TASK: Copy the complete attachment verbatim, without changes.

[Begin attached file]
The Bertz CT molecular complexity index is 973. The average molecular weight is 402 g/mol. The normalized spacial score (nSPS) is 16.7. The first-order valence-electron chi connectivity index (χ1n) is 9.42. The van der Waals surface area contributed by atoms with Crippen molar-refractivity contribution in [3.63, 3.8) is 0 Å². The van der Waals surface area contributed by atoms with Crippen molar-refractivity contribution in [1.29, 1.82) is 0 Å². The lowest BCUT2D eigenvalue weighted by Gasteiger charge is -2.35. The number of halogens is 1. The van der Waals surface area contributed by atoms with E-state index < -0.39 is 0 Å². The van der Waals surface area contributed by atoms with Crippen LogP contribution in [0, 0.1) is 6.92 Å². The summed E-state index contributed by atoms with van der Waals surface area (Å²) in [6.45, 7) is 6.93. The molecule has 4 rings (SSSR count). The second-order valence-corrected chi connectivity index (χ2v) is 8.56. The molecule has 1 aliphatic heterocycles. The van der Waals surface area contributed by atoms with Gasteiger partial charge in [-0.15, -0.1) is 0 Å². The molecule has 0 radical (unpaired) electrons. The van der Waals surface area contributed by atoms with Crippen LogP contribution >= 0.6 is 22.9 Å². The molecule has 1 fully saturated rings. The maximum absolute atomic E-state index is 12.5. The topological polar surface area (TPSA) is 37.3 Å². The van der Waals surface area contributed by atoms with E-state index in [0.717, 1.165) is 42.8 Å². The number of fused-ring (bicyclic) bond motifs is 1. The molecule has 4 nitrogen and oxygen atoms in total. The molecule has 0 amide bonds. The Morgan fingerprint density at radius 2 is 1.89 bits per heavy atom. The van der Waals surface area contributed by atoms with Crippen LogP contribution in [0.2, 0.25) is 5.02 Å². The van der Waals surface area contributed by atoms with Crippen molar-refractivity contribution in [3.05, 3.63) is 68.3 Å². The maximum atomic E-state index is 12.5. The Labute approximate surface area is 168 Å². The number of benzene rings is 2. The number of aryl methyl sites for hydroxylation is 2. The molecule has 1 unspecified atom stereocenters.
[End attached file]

The Bertz CT molecular complexity index is 973. The average molecular weight is 402 g/mol. The normalized spacial score (nSPS) is 16.7. The first-order valence-electron chi connectivity index (χ1n) is 9.42. The van der Waals surface area contributed by atoms with Crippen molar-refractivity contribution in [3.63, 3.8) is 0 Å². The van der Waals surface area contributed by atoms with Crippen molar-refractivity contribution in [1.29, 1.82) is 0 Å². The lowest BCUT2D eigenvalue weighted by Gasteiger charge is -2.35. The number of halogens is 1. The van der Waals surface area contributed by atoms with E-state index < -0.39 is 0 Å². The van der Waals surface area contributed by atoms with Crippen LogP contribution in [0, 0.1) is 6.92 Å². The summed E-state index contributed by atoms with van der Waals surface area (Å²) in [6.45, 7) is 6.93. The molecule has 4 rings (SSSR count). The second-order valence-corrected chi connectivity index (χ2v) is 8.56. The molecule has 1 aliphatic heterocycles. The van der Waals surface area contributed by atoms with Gasteiger partial charge in [-0.15, -0.1) is 0 Å². The molecule has 0 radical (unpaired) electrons. The van der Waals surface area contributed by atoms with Crippen LogP contribution >= 0.6 is 22.9 Å². The molecule has 1 fully saturated rings. The maximum absolute atomic E-state index is 12.5. The topological polar surface area (TPSA) is 37.3 Å². The van der Waals surface area contributed by atoms with E-state index in [0.717, 1.165) is 42.8 Å². The number of fused-ring (bicyclic) bond motifs is 1. The molecule has 4 nitrogen and oxygen atoms in total. The molecule has 0 amide bonds. The Morgan fingerprint density at radius 2 is 1.89 bits per heavy atom. The van der Waals surface area contributed by atoms with Crippen LogP contribution in [0.2, 0.25) is 5.02 Å². The van der Waals surface area contributed by atoms with Crippen molar-refractivity contribution in [3.05, 3.63) is 68.3 Å². The maximum atomic E-state index is 12.5. The Labute approximate surface area is 168 Å². The number of benzene rings is 2. The number of aryl methyl sites for hydroxylation is 2. The molecule has 1 unspecified atom stereocenters.